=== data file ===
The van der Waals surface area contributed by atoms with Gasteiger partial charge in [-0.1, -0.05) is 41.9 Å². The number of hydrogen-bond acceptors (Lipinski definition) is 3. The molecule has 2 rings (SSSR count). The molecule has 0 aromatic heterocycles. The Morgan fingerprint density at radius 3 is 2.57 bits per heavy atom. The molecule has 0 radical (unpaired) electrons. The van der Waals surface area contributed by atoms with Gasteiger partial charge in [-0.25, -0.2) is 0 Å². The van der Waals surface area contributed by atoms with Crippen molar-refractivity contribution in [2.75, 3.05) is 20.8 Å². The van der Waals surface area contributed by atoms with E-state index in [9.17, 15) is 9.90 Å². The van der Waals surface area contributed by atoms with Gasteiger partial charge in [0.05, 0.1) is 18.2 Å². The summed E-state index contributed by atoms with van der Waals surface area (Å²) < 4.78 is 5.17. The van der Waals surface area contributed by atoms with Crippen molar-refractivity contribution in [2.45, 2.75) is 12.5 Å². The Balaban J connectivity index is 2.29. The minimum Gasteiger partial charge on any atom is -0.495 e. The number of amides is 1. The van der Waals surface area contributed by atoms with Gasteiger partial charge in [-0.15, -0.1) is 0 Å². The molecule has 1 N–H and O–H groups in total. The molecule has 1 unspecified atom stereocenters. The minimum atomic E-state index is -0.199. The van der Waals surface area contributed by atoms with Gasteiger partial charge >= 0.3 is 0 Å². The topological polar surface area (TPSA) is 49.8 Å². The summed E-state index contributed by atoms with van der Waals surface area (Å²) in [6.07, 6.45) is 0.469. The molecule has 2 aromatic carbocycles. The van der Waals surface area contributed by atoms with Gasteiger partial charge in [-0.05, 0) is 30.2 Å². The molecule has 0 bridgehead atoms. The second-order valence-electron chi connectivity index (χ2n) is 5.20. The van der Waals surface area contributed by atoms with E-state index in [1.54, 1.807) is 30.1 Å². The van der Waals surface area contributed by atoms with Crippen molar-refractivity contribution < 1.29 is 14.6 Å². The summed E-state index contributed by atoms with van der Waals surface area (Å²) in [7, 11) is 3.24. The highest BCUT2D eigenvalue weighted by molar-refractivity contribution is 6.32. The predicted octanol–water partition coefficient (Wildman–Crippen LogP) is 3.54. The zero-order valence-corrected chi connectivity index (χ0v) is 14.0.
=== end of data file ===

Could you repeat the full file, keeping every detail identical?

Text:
The van der Waals surface area contributed by atoms with Gasteiger partial charge in [-0.1, -0.05) is 41.9 Å². The number of hydrogen-bond acceptors (Lipinski definition) is 3. The molecule has 2 rings (SSSR count). The molecule has 0 aromatic heterocycles. The Morgan fingerprint density at radius 3 is 2.57 bits per heavy atom. The molecule has 0 radical (unpaired) electrons. The van der Waals surface area contributed by atoms with Gasteiger partial charge in [-0.25, -0.2) is 0 Å². The van der Waals surface area contributed by atoms with Crippen molar-refractivity contribution in [2.75, 3.05) is 20.8 Å². The van der Waals surface area contributed by atoms with E-state index in [9.17, 15) is 9.90 Å². The van der Waals surface area contributed by atoms with Gasteiger partial charge in [0.05, 0.1) is 18.2 Å². The summed E-state index contributed by atoms with van der Waals surface area (Å²) < 4.78 is 5.17. The van der Waals surface area contributed by atoms with Crippen molar-refractivity contribution in [2.45, 2.75) is 12.5 Å². The Balaban J connectivity index is 2.29. The minimum Gasteiger partial charge on any atom is -0.495 e. The number of amides is 1. The van der Waals surface area contributed by atoms with Gasteiger partial charge in [-0.15, -0.1) is 0 Å². The molecule has 1 N–H and O–H groups in total. The molecule has 1 unspecified atom stereocenters. The minimum atomic E-state index is -0.199. The van der Waals surface area contributed by atoms with Gasteiger partial charge >= 0.3 is 0 Å². The topological polar surface area (TPSA) is 49.8 Å². The summed E-state index contributed by atoms with van der Waals surface area (Å²) in [6.07, 6.45) is 0.469. The molecule has 2 aromatic carbocycles. The van der Waals surface area contributed by atoms with Gasteiger partial charge in [-0.05, 0) is 30.2 Å². The molecule has 0 bridgehead atoms. The second-order valence-electron chi connectivity index (χ2n) is 5.20. The van der Waals surface area contributed by atoms with E-state index in [1.54, 1.807) is 30.1 Å². The van der Waals surface area contributed by atoms with Crippen molar-refractivity contribution < 1.29 is 14.6 Å². The summed E-state index contributed by atoms with van der Waals surface area (Å²) in [7, 11) is 3.24. The highest BCUT2D eigenvalue weighted by molar-refractivity contribution is 6.32. The predicted octanol–water partition coefficient (Wildman–Crippen LogP) is 3.54. The zero-order valence-corrected chi connectivity index (χ0v) is 14.0.